Movie Review: “I.O.U.S.A.”

August 22, 2008

Who knew someone was working on a documentary following David Walker’s Fiscal Wake-Up Tour? I interviewed Walker for an article about the Tour earlier this year, during the period when much of this movie was shot.

Anyway, tonight there was a special screening at 8PM in select theaters across the nation (see the Trailer at the bottom of this post). All the theaters in Manhattan were sold out. So I schlepped to the nearest theater with seats, out in Queens. The showing promised a live talkback broadcast into the theater from Omaha where David Walker, Pete Peterson, Warren Buffett and the heads of AARP and the CATO Institute all spoke. The talkback was disappointing: it was hosted by Becky Quick (the Squawk Box anchor on CNBC) who fumbled her lines, asked poor questions, and was unable to keep the panelists on topic. But more on that later.

How was the movie? Good, but incomplete. Kudos to the director for not dumbing down the subject too much for the audience. There was substantive discussion about

  • the current budget deficit,
  • about the unfunded liabilities for Medicare and Social Security that threaten to wipe out ALL government spending (except those two and interest on the federal debt) by 2030,
  • about poor personal savings rates and how that leads to dependence on foreign creditors to finance our way of life and
  • about the trade deficit itself, which leads to still more dependence on foreign largess.

All of the above included some ingenious animation that explained the math behind the issues very clearly. For this reason alone, everyone who pays taxes should run to their movie theater to see this when it hits wide release Friday. Also the trade deficit section brought in Warren Buffett to narrate his parable about Thriftville vs. Squanderville, which I’ve published under the Tutorials section of this blog for some time. Audiences will find that appealing as well.

But the movie was incomplete……

Incomplete because it didn’t explain the crucial question: so what? Americans have been hectored for a generation about the huge federal debt. So why should they care about it now? Why is it so imperative to fix Medicare and Social Security? Walker is fond of his Roman Republic analogy, that it collapsed under the weight of fiscal imprudence and military overextension. But that doesn’t mean anything to the average American.

I got him to go into more detail about actual consequences in my interview:

“The worst case scenario,” Walker says, “is that we could suffer the same fate as Argentina.” The Argentine government went bankrupt in 2002 after running up massive debts during the 90s. Foreign capital fled the country, the banking system collapsed, inflation hit 80%, and unemployment reached 25% as the economy sank into a depression.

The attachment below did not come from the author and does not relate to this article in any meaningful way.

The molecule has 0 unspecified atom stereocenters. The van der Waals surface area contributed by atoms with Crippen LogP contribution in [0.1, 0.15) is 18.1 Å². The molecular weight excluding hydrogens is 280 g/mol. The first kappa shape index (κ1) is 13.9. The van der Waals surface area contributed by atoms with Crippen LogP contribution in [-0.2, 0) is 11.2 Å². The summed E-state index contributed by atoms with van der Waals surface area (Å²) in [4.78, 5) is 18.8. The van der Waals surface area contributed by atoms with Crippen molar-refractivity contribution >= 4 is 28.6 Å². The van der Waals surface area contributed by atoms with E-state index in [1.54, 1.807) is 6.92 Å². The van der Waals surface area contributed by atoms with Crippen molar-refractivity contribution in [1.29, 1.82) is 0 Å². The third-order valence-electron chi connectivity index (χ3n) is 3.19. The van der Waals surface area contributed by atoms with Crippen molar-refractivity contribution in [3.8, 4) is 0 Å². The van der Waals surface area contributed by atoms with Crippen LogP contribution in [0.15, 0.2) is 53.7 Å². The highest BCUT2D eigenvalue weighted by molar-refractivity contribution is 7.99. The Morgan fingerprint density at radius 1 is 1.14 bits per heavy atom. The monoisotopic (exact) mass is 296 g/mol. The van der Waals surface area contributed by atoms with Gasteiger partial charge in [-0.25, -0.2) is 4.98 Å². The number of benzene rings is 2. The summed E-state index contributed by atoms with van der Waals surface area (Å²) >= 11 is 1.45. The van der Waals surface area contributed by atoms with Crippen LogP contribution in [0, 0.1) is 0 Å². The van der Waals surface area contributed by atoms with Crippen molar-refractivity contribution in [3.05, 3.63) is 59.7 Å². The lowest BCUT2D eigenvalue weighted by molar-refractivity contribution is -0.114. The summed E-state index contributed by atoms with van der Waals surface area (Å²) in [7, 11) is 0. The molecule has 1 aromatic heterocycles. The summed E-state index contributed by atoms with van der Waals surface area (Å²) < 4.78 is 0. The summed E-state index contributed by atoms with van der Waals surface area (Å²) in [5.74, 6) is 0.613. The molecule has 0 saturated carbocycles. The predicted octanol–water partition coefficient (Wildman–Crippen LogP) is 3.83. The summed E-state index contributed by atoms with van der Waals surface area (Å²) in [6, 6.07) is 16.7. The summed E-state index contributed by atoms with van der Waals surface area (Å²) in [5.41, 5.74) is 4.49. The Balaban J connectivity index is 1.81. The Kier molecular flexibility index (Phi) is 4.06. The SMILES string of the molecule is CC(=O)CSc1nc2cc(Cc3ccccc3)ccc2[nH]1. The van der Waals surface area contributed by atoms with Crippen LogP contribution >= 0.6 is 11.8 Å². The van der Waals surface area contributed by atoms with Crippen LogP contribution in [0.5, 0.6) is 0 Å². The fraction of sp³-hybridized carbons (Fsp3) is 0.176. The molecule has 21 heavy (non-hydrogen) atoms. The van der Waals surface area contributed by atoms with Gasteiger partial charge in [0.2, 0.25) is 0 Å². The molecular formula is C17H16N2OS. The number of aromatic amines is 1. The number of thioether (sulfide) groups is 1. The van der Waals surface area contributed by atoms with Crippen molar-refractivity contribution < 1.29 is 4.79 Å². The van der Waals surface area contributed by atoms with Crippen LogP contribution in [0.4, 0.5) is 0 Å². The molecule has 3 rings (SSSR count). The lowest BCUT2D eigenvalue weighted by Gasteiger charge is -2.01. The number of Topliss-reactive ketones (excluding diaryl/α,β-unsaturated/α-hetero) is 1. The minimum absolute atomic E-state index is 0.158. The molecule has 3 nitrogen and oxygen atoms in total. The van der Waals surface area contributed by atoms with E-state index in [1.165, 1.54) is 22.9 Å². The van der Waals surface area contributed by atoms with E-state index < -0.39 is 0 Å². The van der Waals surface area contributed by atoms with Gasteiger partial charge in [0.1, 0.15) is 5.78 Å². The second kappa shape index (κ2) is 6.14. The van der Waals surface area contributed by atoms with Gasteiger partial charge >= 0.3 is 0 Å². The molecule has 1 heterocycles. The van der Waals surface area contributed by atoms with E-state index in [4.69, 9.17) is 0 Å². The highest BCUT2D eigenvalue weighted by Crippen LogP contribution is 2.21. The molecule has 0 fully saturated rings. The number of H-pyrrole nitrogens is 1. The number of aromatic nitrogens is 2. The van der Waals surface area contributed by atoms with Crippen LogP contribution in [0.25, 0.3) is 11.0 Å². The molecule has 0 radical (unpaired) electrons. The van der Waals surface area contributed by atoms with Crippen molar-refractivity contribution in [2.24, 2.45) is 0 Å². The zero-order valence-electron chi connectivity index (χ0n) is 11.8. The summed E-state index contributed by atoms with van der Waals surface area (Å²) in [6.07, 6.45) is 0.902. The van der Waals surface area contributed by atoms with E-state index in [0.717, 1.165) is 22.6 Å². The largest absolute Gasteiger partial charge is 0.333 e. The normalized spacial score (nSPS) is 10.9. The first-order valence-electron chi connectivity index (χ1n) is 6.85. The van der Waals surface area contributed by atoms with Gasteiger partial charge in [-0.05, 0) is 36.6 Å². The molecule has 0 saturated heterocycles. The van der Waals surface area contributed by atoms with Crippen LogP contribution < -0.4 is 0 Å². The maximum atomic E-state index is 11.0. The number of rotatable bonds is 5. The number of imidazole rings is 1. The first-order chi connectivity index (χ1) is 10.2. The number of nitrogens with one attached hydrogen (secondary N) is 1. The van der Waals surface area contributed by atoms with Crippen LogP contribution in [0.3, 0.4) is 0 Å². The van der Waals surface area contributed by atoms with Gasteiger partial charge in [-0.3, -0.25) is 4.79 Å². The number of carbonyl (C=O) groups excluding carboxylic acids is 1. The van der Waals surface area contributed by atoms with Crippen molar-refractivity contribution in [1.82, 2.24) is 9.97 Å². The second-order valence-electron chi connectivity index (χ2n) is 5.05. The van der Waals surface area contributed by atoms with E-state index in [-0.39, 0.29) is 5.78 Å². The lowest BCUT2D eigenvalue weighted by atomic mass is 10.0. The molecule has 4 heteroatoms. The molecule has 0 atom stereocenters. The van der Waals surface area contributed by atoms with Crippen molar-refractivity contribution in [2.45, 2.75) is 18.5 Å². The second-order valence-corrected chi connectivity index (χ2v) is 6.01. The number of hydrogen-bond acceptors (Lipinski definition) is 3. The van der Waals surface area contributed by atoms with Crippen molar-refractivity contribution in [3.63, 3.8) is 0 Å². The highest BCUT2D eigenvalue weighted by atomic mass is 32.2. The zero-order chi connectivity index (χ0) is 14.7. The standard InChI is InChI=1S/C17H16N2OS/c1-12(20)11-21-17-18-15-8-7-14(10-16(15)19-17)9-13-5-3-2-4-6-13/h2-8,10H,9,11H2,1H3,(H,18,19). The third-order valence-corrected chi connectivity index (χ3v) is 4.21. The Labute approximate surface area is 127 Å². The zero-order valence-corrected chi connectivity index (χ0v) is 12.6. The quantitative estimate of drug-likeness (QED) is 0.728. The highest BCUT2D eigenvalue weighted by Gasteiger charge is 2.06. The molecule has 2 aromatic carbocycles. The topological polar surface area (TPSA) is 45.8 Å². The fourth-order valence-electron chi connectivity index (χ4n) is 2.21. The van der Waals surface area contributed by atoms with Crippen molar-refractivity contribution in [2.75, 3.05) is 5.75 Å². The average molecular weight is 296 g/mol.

Add to that recipe sky-high interest rates which would hammer private economic activity. Regular people understand 15% mortgage rates; they understand 15% unemployment; they understand runaway inflation. Walker (and the filmmakers) simply warn of dire consequences but don’t enumerate any.

As far as what’s to be done, they argue ‘It’s up to you America, to demand more from your representatives!’ But they don’t point any fingers at specific politicians. At John McCain for proposing more tax cuts without any meaningful cuts in spending. At Barack Obama for proposing universal health care while misleading voters that simply letting the Bush tax cuts expire will pay for all of it (it won’t come close). And they don’t make the point effectively enough that there are no other issues besides this one. Education, retirement security, homeland security, investments in clean energy. All of the above are just ideas on a drawing board without cash to pay for them. And the federal government will simply run out of cash if entitlements aren’t reformed.

They blame politicians for being short-sighted, but really politicians are just responding to voters. As Buffett aptly pointed out: the policy cycle is longer than the electoral cycle. And while voters want everything, they aren’t prepared to pay for anything. So they vote in whichever guy says they can have it all.

The talkback afterward wasn’t great as the host couldn’t keep things on track. Also Warren Buffett unabashedly played Pollyanna, waxing enthusiastic about the future potential of the American economy, how its growth in real terms will help finance our way out of the deep fiscal hole we’ve dug for ourselves. This was totally unhelpful because he’s flat wrong. As Walker quickly interjected, all of the projections for Medicare and Social Security assume that the economy keeps growing. With real economic growth of 1% and health care inflation in the double digits, there’s no chance we can grow our way out of the government’s fiscal hole.

But the fact that the movie doesn’t detail what exactly is at stake doesn’t make it any less worthy of your $10. In fact, what makes this movie so valuable is it does articulate the numbers in a way that those unfamiliar with the issue will understand. For all of you who have been arguing about the primacy of fiscal irresponsibility this election—but have been unable to convince your friends it’s important—take them to this movie.

It opens today in 10 cities. Check your local movie listings.

Here’s the trailer:

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